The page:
Punters and landlord snowed in pub for 3 days by Storm Arwen ‘really good friends’

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Guests snowed in at Britain’s highest pub for three nights said it was like being in I’m A Celebrity… Get Me Out Of Here! as a plough moved in to help them all get home.

The 61 revellers, including Oasis tribute band, Noasis – now nicknamed Snow-asis – were stuck in the Tan Hill Inn, 528m up in the Yorkshire Dales, due to 9ft-high snow drifts.

But yesterday they managed to dig out their vehicles and follow a path cleared by a snow plough.

They had whiled away the three days with quizzes, board games and karaoke, most of them sleeping on sofas and mattresses spread on the floor.

Pub general manager, Nicola Townsend told BBC Radio 4’s Today programme: “We’ve all become really good friends. It sounds a bit like a cliche, but they came as strangers and they’re leaving as friends.”

Becky Longthorp, 36, and Gary Bimpson, 42, from Hull, got stuck after they had camped out next to the pub.

The 61 revellers who got trapped in the Tann Hill Inn
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Tan Hill Inn / SWNS)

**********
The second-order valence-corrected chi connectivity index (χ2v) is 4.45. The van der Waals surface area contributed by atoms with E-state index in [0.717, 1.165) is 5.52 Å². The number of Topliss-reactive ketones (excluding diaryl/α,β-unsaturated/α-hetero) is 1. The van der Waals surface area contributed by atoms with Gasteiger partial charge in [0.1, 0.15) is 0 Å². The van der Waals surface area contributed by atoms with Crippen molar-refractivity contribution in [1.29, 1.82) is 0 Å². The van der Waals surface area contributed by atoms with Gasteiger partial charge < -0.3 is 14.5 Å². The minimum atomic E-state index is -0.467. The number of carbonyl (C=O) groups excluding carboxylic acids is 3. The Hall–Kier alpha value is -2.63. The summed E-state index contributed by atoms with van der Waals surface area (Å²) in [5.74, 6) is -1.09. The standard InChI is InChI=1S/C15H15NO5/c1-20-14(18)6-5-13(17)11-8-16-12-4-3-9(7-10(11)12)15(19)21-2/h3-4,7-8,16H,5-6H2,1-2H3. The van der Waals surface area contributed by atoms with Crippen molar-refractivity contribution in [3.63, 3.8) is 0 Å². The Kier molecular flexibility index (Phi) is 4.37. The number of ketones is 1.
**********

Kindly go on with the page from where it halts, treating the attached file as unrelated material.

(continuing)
Their tent failed to stand up to Friday’s storm. Becky said: “It was flattened, ripped to shreds.” Gary said: “You couldn’t see it. It was like Arctic conditions.”

They were none the worse for their ordeal. Becky said: “I think the main worry was if the beer ran out.

“It’s like I’m A Celebrity, but at the Tan Hill Inn.”

Head chef, Ryan Lockwood, 31, said: “I did 60 Sunday lunches at 50% discount but we haven’t really made any money to be fair.

“There were a few bottles of wine sold, though, and I think we ran out of Guinness.

“We’re planning an anniver-sary meet-up next year.”

Aerial view of snow covered Laneshaw Bridge, near Colne, where 500 home were left without power
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Lancs Live)

With heavy snow and gusts of 98mph, Storm Arwen has wreaked some of the worst havoc on the power network in 20 years.

Around 155,000 homes in the UK were still without power yesterday due to the damage valued at up to £300million.

And Britain recorded the lowest temperature this autumn at -8.7C, which was even colder than Moscow.

Engineers working through the night restored electricity to 208,000 homes across the worst-hit areas of the North East, Yorkshire and Lincolnshire.

Rod Gardner, Northern Powergrid’s major incident manager, said surveys by a helicopter revealed “extensive damage” to large sections of the network. He added: “The impact from Storm Arwen has been one of the worst we’ve experienced in the last 20 years.”